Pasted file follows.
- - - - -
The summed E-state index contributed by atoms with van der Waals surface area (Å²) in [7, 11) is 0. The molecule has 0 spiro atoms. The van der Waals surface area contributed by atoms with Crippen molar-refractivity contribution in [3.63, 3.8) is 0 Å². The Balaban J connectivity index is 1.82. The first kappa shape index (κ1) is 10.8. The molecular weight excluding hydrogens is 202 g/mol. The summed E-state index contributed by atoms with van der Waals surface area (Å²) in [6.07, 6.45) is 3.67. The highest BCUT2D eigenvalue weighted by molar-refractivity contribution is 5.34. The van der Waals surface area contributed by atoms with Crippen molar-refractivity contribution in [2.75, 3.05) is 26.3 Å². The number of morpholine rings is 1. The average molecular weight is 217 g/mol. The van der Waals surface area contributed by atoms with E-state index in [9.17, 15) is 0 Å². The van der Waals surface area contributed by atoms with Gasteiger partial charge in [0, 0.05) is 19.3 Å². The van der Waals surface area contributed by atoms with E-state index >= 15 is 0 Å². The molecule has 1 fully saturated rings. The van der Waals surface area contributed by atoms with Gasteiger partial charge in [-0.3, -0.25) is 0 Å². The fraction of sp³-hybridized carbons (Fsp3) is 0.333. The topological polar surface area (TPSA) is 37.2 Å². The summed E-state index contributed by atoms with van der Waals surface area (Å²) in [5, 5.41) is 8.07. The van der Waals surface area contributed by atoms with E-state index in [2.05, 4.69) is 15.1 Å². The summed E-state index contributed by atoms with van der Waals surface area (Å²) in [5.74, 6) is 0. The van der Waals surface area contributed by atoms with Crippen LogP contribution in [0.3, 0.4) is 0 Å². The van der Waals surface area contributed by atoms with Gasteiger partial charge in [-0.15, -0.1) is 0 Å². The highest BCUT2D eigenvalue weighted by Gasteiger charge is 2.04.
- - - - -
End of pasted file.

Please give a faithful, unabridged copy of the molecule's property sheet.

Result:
The summed E-state index contributed by atoms with van der Waals surface area (Å²) in [7, 11) is 0. The molecule has 0 spiro atoms. The van der Waals surface area contributed by atoms with Crippen molar-refractivity contribution in [3.63, 3.8) is 0 Å². The Balaban J connectivity index is 1.82. The first kappa shape index (κ1) is 10.8. The molecular weight excluding hydrogens is 202 g/mol. The summed E-state index contributed by atoms with van der Waals surface area (Å²) in [6.07, 6.45) is 3.67. The highest BCUT2D eigenvalue weighted by molar-refractivity contribution is 5.34. The van der Waals surface area contributed by atoms with Crippen molar-refractivity contribution in [2.75, 3.05) is 26.3 Å². The number of morpholine rings is 1. The average molecular weight is 217 g/mol. The van der Waals surface area contributed by atoms with E-state index in [9.17, 15) is 0 Å². The van der Waals surface area contributed by atoms with Gasteiger partial charge in [0, 0.05) is 19.3 Å². The van der Waals surface area contributed by atoms with E-state index >= 15 is 0 Å². The molecule has 1 fully saturated rings. The van der Waals surface area contributed by atoms with Gasteiger partial charge in [-0.3, -0.25) is 0 Å². The fraction of sp³-hybridized carbons (Fsp3) is 0.333. The topological polar surface area (TPSA) is 37.2 Å². The summed E-state index contributed by atoms with van der Waals surface area (Å²) in [5, 5.41) is 8.07. The van der Waals surface area contributed by atoms with E-state index in [2.05, 4.69) is 15.1 Å². The summed E-state index contributed by atoms with van der Waals surface area (Å²) in [5.74, 6) is 0. The van der Waals surface area contributed by atoms with Crippen LogP contribution in [0.3, 0.4) is 0 Å². The van der Waals surface area contributed by atoms with Gasteiger partial charge in [-0.15, -0.1) is 0 Å². The highest BCUT2D eigenvalue weighted by Gasteiger charge is 2.04.